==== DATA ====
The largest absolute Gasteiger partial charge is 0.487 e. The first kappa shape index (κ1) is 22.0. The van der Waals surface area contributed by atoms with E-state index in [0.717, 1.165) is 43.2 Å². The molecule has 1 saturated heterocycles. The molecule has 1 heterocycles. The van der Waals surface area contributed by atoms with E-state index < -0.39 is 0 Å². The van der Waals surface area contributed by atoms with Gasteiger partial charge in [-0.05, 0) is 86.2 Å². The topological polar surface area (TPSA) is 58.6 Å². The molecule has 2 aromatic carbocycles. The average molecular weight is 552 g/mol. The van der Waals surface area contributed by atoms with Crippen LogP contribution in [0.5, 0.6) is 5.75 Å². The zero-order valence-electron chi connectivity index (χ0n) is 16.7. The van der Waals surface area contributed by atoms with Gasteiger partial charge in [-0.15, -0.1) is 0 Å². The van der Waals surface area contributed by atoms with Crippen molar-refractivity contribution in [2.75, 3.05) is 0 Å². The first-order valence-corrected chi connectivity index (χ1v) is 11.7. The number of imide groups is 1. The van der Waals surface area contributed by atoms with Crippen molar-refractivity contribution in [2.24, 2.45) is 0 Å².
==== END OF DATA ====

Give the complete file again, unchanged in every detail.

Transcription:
The largest absolute Gasteiger partial charge is 0.487 e. The first kappa shape index (κ1) is 22.0. The van der Waals surface area contributed by atoms with E-state index in [0.717, 1.165) is 43.2 Å². The molecule has 1 saturated heterocycles. The molecule has 1 heterocycles. The van der Waals surface area contributed by atoms with E-state index < -0.39 is 0 Å². The van der Waals surface area contributed by atoms with Gasteiger partial charge in [-0.05, 0) is 86.2 Å². The topological polar surface area (TPSA) is 58.6 Å². The molecule has 2 aromatic carbocycles. The average molecular weight is 552 g/mol. The van der Waals surface area contributed by atoms with Crippen LogP contribution in [0.5, 0.6) is 5.75 Å². The zero-order valence-electron chi connectivity index (χ0n) is 16.7. The van der Waals surface area contributed by atoms with Gasteiger partial charge in [-0.15, -0.1) is 0 Å². The van der Waals surface area contributed by atoms with Crippen molar-refractivity contribution in [2.75, 3.05) is 0 Å². The first-order valence-corrected chi connectivity index (χ1v) is 11.7. The number of imide groups is 1. The van der Waals surface area contributed by atoms with Crippen molar-refractivity contribution in [2.24, 2.45) is 0 Å².